We’re used to having Siri on our iPhones and it’s now reached the home by way of the HomePod – but it’s also included on the Mac as well, after being introduced in MacOS Sierra.
If there’s one advantage the likes of Apple and Google have over Amazon it's the prevalence of their devices, enabling them to put voice assistants closer to us. While Amazon’s strategy involves achieving that voice assistant ubiquity via Alexa-enabled light switches, mirrors, speakers and other devices, the chances are you’ll already have Siri within reach.
We’ve already covered using Siri on the Apple TV, but here’s how to make the most of it on your Mac as well.
How to turn on Siri on your Mac
If you can’t see Siri on your Mac’s taskbar, you will need to enable it. Just follow the simple steps below to enable Siri on your Mac:
- Click Apple > System Preferences
- Select Siri
- Ensure Enable Siri is ticked
- If you don't want Siri talking back to you, turn off Voice Feedback.
- Ensure microphone is set to your Mac’s internal speaker
- Assign a different wake shortcut if desired.
How to wake Siri
You might be surprised that there’s no “Hey Siri” wake-word for the Mac, and instead you’ll have to do things manually. Apple hasn’t really mastered the art of multiple iDevice wake-ups, so “Hey Siri” is likely disabled so the command doesn’t play havoc on your iPhone. It is possible to get it working though, by way of a workaround. If you’re so inclined, it’s worth checking out the guide below.
By default there are actually a few ways to wake Siri on your Mac – you can choose which way works best for you. A keyboard shortcut is the default, and works by holding Command + Space together. You can change that to whatever you wish in the Siri System Preferences menu.
Alternatively, once Siri is enabled you can also click the Siri icon on the toolbar in the top right-hand corner of your Mac’s screen.
How to add ‘Hey Siri’ wake word to your Mac
This isn’t an official way of adding a voice activated wake-word for Siri, but you can make it work. It’s far from seamless, however. It could also be worth changing the “Hey Siri” listed below to something different, to ensure your iPhone doesn’t wake at the same time.
- Head to System Preferences > Siri
- Ensure Siri is enabled
- Set a new custom shortcut for Siri
- System Preferences > Keyboard > Dictation and check Enhanced Dictation
- Go to System Preferences > Accessibility > Dictation
- Check box for Enable dictation keyword and change to “Hey”
- Go to Accessibility > Dictation commands > and check Enable advanced comments
- Press + and create a command for:
When I say: Siri
While using: Any Application
Perform: Add your Siri keyboard shortcut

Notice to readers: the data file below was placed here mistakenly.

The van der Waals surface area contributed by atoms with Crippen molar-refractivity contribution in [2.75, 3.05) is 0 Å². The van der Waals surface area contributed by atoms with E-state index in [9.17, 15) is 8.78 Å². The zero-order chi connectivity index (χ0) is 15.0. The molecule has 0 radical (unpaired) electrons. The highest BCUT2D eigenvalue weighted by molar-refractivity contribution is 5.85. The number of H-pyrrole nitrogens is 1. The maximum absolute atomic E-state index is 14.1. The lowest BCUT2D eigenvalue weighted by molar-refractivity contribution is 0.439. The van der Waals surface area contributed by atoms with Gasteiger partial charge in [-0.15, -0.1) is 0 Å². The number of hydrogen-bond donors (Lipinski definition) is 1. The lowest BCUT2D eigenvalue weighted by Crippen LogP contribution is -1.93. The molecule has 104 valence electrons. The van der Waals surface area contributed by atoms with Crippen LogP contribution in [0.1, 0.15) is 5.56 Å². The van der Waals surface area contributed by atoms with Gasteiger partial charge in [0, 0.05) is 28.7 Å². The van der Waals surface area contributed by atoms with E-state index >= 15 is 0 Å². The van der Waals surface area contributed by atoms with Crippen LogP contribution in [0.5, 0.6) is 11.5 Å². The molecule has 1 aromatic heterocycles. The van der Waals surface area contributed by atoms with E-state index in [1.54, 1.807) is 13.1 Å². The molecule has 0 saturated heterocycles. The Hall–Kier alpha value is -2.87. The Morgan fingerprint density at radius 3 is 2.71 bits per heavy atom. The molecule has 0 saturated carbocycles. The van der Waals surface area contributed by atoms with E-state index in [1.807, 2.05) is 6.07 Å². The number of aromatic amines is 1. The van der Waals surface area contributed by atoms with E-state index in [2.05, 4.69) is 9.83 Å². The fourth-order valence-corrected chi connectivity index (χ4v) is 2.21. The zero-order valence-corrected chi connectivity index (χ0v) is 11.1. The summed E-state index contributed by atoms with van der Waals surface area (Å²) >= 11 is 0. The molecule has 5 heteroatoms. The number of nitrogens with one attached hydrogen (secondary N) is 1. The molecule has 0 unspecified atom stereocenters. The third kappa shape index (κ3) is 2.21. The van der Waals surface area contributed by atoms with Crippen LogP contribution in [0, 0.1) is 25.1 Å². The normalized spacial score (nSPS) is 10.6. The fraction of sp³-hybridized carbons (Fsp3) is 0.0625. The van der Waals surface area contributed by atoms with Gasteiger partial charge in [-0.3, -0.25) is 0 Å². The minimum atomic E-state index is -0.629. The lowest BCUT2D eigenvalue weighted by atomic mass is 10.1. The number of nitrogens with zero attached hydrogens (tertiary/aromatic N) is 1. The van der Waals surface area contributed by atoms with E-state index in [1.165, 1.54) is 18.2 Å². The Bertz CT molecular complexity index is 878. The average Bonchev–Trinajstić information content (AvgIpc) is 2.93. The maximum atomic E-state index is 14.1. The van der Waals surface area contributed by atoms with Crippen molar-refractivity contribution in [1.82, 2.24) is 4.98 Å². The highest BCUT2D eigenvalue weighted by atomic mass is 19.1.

- Press Done. You may need to return to System Preferences > Siri and turn off, and back on again.
- Say “Hey Siri” to wake your Mac.
What can Siri do?
You don’t get a standard Siri experience across all devices, and some commands you might have got used to on your iPhone or Apple TV won’t necessarily work on your Mac. However, in turn there are tonnes of Siri commands that are Mac specific, and we’ve focused on those below. They’re heavily contextual, so change up the examples and see how they work for you.
Siri for Mac files commands
- "Find files I worked on yesterday."
- "Show me just the ones from Monday."
- "Show Pages documents."
- "Do I have any new emails?"
- "What's on my schedule today?"
- "Find [name] Note."
Siri for Mac social Commands
- "Tweet, [message]'"
- "What are people saying about [hashtag keyword] on Twitter?"
- "What's trending on Twitter?"
- "Post to Facebook [message]."
Siri for Mac Photos commands
- “Show me my photos of [tag]”
- “Find my photos taken this summer”
- “Find my photos from [place]”
- “Create a slideshow of my photos from [time period]”
Siri for Mac settings commands
- “Put computer to sleep”
- “Turn on the screen saver”
- “Turn brightness up/down”
- “Is Bluetooth on?”
- “Turn Bluetooth off/on”
- “Volume up/down”
Siri for Mac music control
- “Skip forward/Back”
- “Shuffle this album/shuffle off”
- “What is this track”
- “Add this track to my [playlist name] playlist”
How to pin a Siri result
You can pin Siri results to your taskbar for later. When you ask Siri for information just click the plus icon at the top right of the grey box displaying the result of a Siri query.
Taking screenshots of Siri
When Siri shows you results, you can just drag that screen to your desktop or Finder window. This will create an automatic screenshot of the results, which is handy for future reference, rather than re-running the command, and perhaps getting different information.